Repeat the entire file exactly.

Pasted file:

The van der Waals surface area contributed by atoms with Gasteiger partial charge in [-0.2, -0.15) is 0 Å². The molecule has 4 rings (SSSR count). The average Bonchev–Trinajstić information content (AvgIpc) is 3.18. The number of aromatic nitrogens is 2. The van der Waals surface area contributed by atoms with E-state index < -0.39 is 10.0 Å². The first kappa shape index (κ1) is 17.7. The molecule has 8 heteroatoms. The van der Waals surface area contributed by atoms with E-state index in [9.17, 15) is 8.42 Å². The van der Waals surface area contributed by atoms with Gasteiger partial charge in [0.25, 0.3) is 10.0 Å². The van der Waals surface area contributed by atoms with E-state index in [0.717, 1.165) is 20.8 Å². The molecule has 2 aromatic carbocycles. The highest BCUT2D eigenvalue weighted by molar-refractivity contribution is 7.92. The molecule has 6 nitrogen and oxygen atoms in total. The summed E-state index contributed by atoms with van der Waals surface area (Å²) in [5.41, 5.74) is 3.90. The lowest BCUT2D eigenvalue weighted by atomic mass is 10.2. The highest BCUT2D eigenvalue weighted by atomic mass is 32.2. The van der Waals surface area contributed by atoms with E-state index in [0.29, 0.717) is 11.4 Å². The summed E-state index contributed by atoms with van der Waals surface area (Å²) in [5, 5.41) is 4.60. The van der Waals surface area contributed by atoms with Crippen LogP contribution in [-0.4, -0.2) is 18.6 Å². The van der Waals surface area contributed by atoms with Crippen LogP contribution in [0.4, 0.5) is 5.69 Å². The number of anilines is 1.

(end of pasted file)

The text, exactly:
The van der Waals surface area contributed by atoms with Gasteiger partial charge in [-0.2, -0.15) is 0 Å². The molecule has 4 rings (SSSR count). The average Bonchev–Trinajstić information content (AvgIpc) is 3.18. The number of aromatic nitrogens is 2. The van der Waals surface area contributed by atoms with E-state index < -0.39 is 10.0 Å². The first kappa shape index (κ1) is 17.7. The molecule has 8 heteroatoms. The van der Waals surface area contributed by atoms with E-state index in [9.17, 15) is 8.42 Å². The van der Waals surface area contributed by atoms with Gasteiger partial charge in [0.25, 0.3) is 10.0 Å². The van der Waals surface area contributed by atoms with E-state index in [0.717, 1.165) is 20.8 Å². The molecule has 2 aromatic carbocycles. The highest BCUT2D eigenvalue weighted by molar-refractivity contribution is 7.92. The molecule has 6 nitrogen and oxygen atoms in total. The summed E-state index contributed by atoms with van der Waals surface area (Å²) in [5.41, 5.74) is 3.90. The lowest BCUT2D eigenvalue weighted by atomic mass is 10.2. The highest BCUT2D eigenvalue weighted by atomic mass is 32.2. The van der Waals surface area contributed by atoms with E-state index in [0.29, 0.717) is 11.4 Å². The summed E-state index contributed by atoms with van der Waals surface area (Å²) in [5, 5.41) is 4.60. The van der Waals surface area contributed by atoms with Crippen LogP contribution in [-0.4, -0.2) is 18.6 Å². The van der Waals surface area contributed by atoms with Crippen LogP contribution in [0.4, 0.5) is 5.69 Å². The number of anilines is 1.